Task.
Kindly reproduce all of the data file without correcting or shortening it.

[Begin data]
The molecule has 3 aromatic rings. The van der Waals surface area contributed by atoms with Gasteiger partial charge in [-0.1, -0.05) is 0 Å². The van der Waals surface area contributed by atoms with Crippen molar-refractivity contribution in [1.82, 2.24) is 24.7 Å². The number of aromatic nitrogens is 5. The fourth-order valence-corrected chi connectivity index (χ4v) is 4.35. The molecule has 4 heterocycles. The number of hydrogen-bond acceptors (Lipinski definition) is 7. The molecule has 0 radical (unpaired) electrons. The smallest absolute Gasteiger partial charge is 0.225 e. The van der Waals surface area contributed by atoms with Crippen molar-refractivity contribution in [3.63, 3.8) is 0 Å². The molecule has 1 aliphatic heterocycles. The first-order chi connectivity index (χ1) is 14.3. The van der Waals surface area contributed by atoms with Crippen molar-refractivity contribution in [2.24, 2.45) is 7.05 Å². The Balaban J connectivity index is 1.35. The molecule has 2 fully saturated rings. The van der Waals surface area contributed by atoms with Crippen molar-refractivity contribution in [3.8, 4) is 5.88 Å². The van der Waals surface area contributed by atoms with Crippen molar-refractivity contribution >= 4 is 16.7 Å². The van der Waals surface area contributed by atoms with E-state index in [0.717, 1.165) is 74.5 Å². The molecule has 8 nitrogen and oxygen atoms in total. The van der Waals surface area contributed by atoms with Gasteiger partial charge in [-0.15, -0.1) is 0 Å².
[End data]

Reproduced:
The molecule has 3 aromatic rings. The van der Waals surface area contributed by atoms with Gasteiger partial charge in [-0.1, -0.05) is 0 Å². The van der Waals surface area contributed by atoms with Crippen molar-refractivity contribution in [1.82, 2.24) is 24.7 Å². The number of aromatic nitrogens is 5. The fourth-order valence-corrected chi connectivity index (χ4v) is 4.35. The molecule has 4 heterocycles. The number of hydrogen-bond acceptors (Lipinski definition) is 7. The molecule has 0 radical (unpaired) electrons. The smallest absolute Gasteiger partial charge is 0.225 e. The van der Waals surface area contributed by atoms with Crippen molar-refractivity contribution in [3.63, 3.8) is 0 Å². The molecule has 1 aliphatic heterocycles. The first-order chi connectivity index (χ1) is 14.3. The van der Waals surface area contributed by atoms with Crippen molar-refractivity contribution in [2.24, 2.45) is 7.05 Å². The Balaban J connectivity index is 1.35. The molecule has 2 fully saturated rings. The van der Waals surface area contributed by atoms with Crippen molar-refractivity contribution in [3.8, 4) is 5.88 Å². The van der Waals surface area contributed by atoms with Crippen molar-refractivity contribution >= 4 is 16.7 Å². The van der Waals surface area contributed by atoms with E-state index in [0.717, 1.165) is 74.5 Å². The molecule has 8 nitrogen and oxygen atoms in total. The van der Waals surface area contributed by atoms with Gasteiger partial charge in [-0.15, -0.1) is 0 Å².